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City: Rancho Palos Verdes
Begins: Apr 9, 2019
Date: Mon, Apr 8th, 2019
Entry Visits: 912
Journal Visits: 5,339
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Wales Coastal Path
After skipping last year, here I am about to embark on yet another walkabout. I really enjoyed the three trails I did in 2017 so I looked for more opportunities in the UK and Ireland. Based on information I got from an Irish bartender at a pub near Paddington station in January of last year while waiting for a train, I first researched Ireland. I was told they have a trail down the Western coast but on further inspection it was really more of a car/bike path and had lots of road walking on some pretty dangerous coastal roads. Then I looked at Wales and found they have a coastal walking path all the way around the country and that's what I decided was my next adventure. The first photo is a screenshot from my Backcountry Navigator program showing the whole path. If you want to see a more detailed version, I'd suggest you go to Google maps where the trail is marked all the way around (I think). On Backcountry Navigator, I can zoom in to the fine detail that exists on one inch Ordinance Survey maps and I'll use this in place of paper maps to stay on track.
I will start this hike in Chester which is at the Northeast corner and finish in Chepstow at the Southeast corner. Including walking around the Isle of Anglesey in the northwest corner, in total the Welsh Coastal Path is 980 miles long. But I'm not planning to stop there. I'll cross the Severn River on the old motorway bridge and then follow the English coastline for about 120 miles to the seaside resort of Minehead. For those of you who read my 2017 journal, you might recall that is where I completed the South West Coastal Path. If all goes according to plan, then that will mean I will have walked a continuous path from Poole on the South coast to Chester in the northwest. Coupled with the Coast to Coast trail I also completed in 2017, that will mean I will be about halfway to circumnavigating England and Wales. Maybe that's a hint of future adventure since the authorities are supposedly opening the complete English Coastal Path in 2020.
But I haven't been getting lazy since the last home. I've had a number of big home projects that I've completed and I still take occasional half days off to walk around our local nature preserve. Recall from 2017, just as I was completing the South West Coastal, I met a another hiker going the counter clockwise direction who I discovered lived about a mile from my house in LA. Afterwards we met up and went on a couple of very interesting local day hikes in the San Gabriel mountains.
The first was Mt. Lowe, named after an eccentric but very wealthy professor who had this idea of building a hotel and lodge high up in the mountains to provide a retreat from the summer heat. He built the hotel on Echo Peak along with an electric powered railway up a very steep incline from Altadena. The lodge was built higher up on Mt Lowe and another railway section was constructed, also electric powered, to get patrons there from the hotel. All this was done in the 1880's and 1890's and it was a marvel of engineering in those days. Like many such ventures, it fell on hard times and was damaged from natural events and everything was eventually abandoned in 1938. But there were lots of places where relics from the railway, hotel and lodge were still very visible and now there are information signs all over the place explaining what used to be there. All very interesting and a nice hike with great views of the LA basin.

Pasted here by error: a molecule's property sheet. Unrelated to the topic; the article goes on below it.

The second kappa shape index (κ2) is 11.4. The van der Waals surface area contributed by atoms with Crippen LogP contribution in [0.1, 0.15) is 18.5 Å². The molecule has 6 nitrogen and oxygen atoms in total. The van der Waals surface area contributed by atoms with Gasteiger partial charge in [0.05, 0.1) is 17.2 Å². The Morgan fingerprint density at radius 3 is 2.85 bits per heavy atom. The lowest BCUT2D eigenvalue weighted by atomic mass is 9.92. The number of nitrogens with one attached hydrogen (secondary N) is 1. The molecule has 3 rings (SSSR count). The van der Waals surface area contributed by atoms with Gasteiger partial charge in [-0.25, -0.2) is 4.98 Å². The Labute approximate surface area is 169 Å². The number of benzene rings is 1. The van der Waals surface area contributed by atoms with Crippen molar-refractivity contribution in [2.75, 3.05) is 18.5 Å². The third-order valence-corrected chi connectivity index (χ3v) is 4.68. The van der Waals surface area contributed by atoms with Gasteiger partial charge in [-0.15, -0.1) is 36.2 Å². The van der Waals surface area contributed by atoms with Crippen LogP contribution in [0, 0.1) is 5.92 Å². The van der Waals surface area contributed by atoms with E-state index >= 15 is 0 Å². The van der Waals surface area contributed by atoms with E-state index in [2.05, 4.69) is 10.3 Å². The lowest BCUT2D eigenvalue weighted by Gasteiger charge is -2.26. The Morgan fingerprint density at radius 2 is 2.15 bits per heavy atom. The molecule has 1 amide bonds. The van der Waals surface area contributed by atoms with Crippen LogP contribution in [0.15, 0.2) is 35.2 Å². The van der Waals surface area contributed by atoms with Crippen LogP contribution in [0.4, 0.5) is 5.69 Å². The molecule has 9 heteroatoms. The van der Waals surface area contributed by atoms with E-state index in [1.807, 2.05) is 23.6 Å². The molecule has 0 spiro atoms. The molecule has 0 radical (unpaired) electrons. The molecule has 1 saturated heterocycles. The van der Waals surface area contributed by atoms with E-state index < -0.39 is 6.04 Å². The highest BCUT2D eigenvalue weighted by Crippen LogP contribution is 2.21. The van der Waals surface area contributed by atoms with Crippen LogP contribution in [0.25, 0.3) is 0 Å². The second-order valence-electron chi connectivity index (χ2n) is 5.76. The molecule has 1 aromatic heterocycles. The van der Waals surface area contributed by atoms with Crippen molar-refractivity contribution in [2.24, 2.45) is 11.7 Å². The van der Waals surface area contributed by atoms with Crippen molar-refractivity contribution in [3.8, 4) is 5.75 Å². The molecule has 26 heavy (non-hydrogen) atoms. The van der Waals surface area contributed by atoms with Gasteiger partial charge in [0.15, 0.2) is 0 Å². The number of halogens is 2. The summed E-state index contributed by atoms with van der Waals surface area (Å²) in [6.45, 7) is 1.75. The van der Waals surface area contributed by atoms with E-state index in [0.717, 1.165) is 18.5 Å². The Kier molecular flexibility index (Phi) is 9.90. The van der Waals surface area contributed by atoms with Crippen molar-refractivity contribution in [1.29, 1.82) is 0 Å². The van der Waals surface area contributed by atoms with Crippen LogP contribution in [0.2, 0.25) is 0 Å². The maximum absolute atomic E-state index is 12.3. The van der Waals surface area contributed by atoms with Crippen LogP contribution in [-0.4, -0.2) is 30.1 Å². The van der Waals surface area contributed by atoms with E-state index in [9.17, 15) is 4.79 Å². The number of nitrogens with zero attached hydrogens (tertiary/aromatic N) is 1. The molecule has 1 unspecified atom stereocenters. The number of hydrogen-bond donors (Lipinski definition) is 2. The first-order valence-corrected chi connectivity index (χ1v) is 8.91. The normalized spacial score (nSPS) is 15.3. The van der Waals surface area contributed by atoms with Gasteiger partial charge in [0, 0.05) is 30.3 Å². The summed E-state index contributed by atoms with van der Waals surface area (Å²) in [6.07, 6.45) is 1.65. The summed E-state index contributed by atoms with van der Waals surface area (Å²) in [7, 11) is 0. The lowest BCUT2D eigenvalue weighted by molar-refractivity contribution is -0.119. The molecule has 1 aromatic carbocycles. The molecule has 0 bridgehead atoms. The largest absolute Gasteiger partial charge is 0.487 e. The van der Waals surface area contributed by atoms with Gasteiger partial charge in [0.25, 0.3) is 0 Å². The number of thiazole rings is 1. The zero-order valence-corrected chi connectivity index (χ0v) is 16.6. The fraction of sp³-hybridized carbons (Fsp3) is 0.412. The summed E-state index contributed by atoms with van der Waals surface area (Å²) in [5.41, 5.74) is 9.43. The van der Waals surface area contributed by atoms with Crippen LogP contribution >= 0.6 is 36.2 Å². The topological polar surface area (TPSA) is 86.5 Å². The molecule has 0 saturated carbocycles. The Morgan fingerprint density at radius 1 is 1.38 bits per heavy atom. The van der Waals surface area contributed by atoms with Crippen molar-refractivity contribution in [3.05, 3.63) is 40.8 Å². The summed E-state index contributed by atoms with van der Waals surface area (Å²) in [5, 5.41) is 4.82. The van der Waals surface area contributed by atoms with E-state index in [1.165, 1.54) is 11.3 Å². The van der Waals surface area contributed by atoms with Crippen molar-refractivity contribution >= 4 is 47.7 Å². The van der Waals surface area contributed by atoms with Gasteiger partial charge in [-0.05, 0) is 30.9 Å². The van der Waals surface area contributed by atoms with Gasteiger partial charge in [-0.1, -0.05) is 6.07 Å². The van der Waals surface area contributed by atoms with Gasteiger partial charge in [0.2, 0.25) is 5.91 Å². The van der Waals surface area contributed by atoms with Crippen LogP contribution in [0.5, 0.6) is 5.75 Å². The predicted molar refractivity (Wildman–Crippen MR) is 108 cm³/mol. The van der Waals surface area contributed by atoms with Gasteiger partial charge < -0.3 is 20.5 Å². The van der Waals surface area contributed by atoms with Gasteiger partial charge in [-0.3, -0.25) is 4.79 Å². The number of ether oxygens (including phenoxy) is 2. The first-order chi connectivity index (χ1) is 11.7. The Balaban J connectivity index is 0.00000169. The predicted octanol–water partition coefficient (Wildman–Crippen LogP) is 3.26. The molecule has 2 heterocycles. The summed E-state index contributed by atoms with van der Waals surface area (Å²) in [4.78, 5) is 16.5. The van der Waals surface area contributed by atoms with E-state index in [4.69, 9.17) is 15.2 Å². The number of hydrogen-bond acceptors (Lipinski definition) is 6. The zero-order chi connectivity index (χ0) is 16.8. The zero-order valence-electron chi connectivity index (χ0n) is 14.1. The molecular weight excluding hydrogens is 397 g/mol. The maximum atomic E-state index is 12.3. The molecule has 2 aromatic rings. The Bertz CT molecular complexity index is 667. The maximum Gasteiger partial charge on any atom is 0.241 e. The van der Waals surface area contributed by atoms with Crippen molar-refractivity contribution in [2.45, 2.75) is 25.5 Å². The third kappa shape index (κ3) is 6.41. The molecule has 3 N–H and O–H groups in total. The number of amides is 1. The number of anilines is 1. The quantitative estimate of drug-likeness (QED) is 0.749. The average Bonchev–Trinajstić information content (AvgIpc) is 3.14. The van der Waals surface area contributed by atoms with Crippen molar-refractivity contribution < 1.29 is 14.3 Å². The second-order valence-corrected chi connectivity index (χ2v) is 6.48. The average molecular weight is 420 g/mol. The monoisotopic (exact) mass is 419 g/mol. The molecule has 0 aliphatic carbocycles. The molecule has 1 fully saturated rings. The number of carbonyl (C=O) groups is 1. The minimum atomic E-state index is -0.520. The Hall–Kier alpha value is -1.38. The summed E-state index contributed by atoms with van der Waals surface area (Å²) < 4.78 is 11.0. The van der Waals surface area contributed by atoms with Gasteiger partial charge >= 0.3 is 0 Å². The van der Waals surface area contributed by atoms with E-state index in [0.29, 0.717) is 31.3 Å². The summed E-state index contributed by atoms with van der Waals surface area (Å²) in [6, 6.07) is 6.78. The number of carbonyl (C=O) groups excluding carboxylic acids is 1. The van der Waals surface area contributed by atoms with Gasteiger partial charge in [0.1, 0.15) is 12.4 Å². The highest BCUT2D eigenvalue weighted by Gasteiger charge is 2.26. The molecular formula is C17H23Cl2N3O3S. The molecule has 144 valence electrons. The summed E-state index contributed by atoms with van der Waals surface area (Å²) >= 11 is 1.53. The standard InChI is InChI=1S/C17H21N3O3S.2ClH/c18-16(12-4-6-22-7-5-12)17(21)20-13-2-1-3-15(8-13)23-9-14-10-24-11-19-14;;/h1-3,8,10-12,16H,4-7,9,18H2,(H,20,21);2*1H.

The second hike was to the Bridge To Nowhere, also the result of an ill-conceived plan. This was a project back in the 1930's to provide another road across the San Gabriel mountains along the east fork of the San Gabriel River. They built the road and at the top the river went through a deep slot canyon over which they built the bridge. The next step I think was to tunnel through the rest of the mountain and link up with the to-be-built road on the North side. Before that started, Southern California had a really wet winter, the river overflowed and the resulting torrent washed away most of the new roadway. At that point the project was abandoned but the bridge remained. The second picture shows the impressive bridge which I think is almost identical in design to the more famous and iconic Bixby Bridge on the scenic section of Pacific Coast Highway. Today the Bridge To Nowhere is just used for bungy jumping.
Most things will be the same for this Wales trip. I do have a new phone with a better battery and I also got an extra power pack so I'm hoping there will be less pressure on finding power outlets to recharge the phone whenever I stop. I also got a new air mattress as last time I was feeling cold on the very thin lightweight, half length one. This new one is full length and about two inches thick. It also comes with a "pump" - the carry bag connects to the valve and then you open the bag and then roll its top, pushing the air into the mattress. It takes only five "bagfulls" of air to inflate, a much better solution than me having to blow it up every night. It's a few ounces heavier but on my one night trial I could tell it will be a lot warmer.
I leave on 8th April and hope to start the next day if the transportation plans all work out. I hope you enjoy the journal.
Hiking the Wales Coastal Path and short connection to South West Coastal Path.